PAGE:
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Final Greylord judge sentenced

CHICAGO -- Declaring there are 'two John J. McDonnells,' a federal judge Wednesday sentenced the Cook County judge to six years in prison for accepting bribes and not reporting the money on his income tax.

McDonnell, 54, is the 14th and final judge convicted and sentenced in the Operation Greylord investigation to rout corruption in the Cook County court system. McDonnell was convicted in December of tax evasion and pleaded guilty to one count of extortion for accepting payments ranging from $50 to $700 from former attorney Karl Canavan.

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McDonnell, a former Notre Dame football star, has been an unassigned judge since he was indicted in March 1988 and with Wednesday's sentence was stripped of his robes, salary and judicial pension.

In imposing sentence, U.S. District Judge James Alesia lectured McDonnell, saying he would not allow concern for McDonnell's young family to cloud his decision.

'The McDonnell family is your responsibility, not mine,' Alesia said.

McDonnell sought mercy, saying, 'I cannot tell you what a disruption this has been to my family, what it's done to my health and the welfare of my family.'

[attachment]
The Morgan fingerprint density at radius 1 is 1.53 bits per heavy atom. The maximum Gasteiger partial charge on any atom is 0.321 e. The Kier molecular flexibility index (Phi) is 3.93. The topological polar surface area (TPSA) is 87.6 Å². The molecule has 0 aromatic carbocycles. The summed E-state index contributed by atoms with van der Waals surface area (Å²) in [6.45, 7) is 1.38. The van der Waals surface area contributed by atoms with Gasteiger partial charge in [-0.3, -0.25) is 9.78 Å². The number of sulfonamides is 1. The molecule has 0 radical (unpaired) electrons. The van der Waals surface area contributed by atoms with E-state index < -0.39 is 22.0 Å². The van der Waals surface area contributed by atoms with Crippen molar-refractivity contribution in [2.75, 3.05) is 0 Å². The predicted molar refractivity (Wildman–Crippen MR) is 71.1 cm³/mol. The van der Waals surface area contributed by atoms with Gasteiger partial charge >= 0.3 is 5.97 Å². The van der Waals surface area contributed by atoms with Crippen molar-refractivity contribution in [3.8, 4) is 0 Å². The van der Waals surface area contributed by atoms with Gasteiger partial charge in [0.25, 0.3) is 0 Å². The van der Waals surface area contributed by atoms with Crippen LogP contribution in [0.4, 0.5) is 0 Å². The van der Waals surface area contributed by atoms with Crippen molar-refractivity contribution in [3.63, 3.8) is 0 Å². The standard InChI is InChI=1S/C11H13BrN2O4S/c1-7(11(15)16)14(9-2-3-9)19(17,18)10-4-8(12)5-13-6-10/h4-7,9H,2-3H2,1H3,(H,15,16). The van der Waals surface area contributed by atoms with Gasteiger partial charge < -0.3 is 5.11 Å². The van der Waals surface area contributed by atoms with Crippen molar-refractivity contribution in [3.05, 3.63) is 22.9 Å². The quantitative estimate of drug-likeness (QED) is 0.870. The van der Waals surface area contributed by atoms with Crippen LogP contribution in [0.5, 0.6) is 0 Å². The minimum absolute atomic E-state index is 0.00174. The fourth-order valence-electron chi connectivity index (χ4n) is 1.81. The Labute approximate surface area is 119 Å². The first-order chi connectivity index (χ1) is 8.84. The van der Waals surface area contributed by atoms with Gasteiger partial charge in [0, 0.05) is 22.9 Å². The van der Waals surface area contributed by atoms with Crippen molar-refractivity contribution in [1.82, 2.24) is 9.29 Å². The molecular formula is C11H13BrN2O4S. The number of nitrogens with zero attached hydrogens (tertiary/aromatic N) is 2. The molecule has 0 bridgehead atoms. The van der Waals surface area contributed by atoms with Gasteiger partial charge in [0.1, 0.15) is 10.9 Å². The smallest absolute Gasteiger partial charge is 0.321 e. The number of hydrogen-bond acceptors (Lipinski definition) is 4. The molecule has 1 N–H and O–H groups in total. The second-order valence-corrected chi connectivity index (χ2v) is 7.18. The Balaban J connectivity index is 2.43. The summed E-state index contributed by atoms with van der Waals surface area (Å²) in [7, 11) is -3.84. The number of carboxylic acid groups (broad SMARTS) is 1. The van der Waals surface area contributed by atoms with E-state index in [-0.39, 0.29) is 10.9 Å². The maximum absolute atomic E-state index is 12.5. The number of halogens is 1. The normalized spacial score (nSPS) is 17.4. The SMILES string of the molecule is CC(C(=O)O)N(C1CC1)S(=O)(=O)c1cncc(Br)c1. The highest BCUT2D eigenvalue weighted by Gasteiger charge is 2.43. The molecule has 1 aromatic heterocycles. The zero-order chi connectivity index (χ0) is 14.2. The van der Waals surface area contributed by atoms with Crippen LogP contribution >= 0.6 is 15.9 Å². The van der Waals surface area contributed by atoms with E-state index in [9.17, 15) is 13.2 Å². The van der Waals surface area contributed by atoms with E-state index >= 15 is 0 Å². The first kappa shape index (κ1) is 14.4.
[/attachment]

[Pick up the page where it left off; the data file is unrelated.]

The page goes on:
'There are two John J. McDonnells,' Alesia countered. 'First there is the J.J. McDonnell who was a public defender, assistant U.S. attorney and a judge, who presented himself as being a dedicated public servant.

'On the other hand, there was a secret J.J. McDonnell, a corrupt judge who took what he called gratuities but were bribes and extortion of other lawyers.'

Canavan allegedly paid McDonnell for the right to 'hustle' unrepresented clients in and near McDonnell's courtroom.

McDonnell in 1973 became the first judge brought up before the Illinois Courts Commission on misconduct charges resulting from an altercation. He was accused of threatening a suburban man with a gun in nightclub parking lot.

In 1980, police said McDonnell was abusive during a drunken driving arrest.

McDonnell's brother, the Rev. P. William McDonnell, accused prosecutors and investigators of harassment.

'My brother pled guilty but only after a great deal of intimidation,' he said.

McDonnell was free on bond. He was scheduled to begin serving his sentence in October.

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